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Is Food Addiction Real?

By Associate News Editor
Reviewed by John M. Grohol, Psy.D. on June 14, 2014

Is Food Addiction Real?A new study has found that women with weight problems were more impulsive than average in a food-related psychology test.

According to researchers, this suggests they are more instinctively stimulated by images of food, as well as lacking will power.

The researchers note that some women reported food cravings even if they had eaten recently, a symptom of possible food addiction.

“All addictions are similar in that the sufferer craves to excess the feel-good buzz they receive from chemical neurotransmitters produced when they eat, gamble, smoke, have sex, or take drugs,” said Claus Voegele, a professor of clinical and health psychology at the University of Luxembourg.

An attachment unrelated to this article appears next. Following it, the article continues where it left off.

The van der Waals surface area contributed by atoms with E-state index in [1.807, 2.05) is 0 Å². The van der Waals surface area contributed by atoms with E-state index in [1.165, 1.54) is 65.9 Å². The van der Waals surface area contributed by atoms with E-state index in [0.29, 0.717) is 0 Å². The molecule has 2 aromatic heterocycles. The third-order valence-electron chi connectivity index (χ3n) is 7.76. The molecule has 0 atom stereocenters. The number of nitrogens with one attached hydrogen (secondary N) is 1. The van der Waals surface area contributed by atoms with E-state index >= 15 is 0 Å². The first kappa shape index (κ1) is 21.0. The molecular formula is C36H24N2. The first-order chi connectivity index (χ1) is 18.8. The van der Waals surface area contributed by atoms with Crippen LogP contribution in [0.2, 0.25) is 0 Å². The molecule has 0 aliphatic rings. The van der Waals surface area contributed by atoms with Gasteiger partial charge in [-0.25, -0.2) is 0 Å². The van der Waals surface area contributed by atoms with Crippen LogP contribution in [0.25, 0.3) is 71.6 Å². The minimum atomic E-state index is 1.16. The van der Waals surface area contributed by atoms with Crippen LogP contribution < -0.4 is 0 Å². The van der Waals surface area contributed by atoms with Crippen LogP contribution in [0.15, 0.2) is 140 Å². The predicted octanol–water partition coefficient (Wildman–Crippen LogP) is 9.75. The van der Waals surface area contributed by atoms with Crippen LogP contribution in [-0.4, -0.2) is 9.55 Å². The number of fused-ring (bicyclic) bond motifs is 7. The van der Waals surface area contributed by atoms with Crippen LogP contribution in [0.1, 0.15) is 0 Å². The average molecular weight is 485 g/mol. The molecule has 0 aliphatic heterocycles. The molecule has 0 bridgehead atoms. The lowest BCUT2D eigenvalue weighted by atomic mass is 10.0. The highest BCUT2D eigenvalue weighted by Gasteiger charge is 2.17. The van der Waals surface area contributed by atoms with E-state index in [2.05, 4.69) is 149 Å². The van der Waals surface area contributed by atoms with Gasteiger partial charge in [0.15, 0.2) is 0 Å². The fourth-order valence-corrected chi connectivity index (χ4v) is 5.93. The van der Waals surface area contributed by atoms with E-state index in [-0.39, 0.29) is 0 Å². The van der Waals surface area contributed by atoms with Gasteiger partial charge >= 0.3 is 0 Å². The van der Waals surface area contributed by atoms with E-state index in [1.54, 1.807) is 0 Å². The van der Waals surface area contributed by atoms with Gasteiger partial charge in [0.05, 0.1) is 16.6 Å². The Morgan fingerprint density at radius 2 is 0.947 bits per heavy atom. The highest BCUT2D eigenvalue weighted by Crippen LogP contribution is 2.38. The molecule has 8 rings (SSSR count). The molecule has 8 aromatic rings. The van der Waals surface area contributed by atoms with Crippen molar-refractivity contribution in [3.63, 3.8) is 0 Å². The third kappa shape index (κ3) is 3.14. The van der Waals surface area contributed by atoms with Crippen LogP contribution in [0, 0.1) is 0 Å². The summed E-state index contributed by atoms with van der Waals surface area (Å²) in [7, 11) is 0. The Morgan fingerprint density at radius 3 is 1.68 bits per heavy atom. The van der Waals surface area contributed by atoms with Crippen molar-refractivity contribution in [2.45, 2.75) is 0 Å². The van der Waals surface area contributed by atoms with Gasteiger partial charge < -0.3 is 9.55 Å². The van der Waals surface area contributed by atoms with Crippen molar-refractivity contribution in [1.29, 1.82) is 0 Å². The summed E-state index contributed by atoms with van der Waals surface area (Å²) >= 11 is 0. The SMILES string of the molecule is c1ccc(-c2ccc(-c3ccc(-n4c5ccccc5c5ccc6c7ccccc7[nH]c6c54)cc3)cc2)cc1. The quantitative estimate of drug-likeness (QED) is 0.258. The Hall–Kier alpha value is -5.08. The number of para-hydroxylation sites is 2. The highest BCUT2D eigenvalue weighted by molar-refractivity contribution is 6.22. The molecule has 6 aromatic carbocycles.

For their experiment, researchers randomly flashed images of fatty or sweet foods — cake, pizza, hamburgers — and non-food items, such as a sock or a shoe, on a computer screen.

The women were instructed to click as fast as possible on either the food or non-food pictures. The women with weight problems performed less well than average, the researchers reported.

Tests were run either three hours after eating or just after meals. The researchers found that several women with weight problems said the test had provoked food cravings, regardless of how recently they had eaten.

“This suggests that some people may have an instinctive, psychological predisposition to binge eating,” Voegele said. “People may overeat to comfort themselves, because they are bored or just out of habit.”

Source: University of Luxembourg

 

APA Reference
Wood, J. (2014). Is Food Addiction Real?. Psych Central. Retrieved on November 23, 2014, from http://psychcentral.com/news/2014/06/14/is-food-addiction-real/71199.html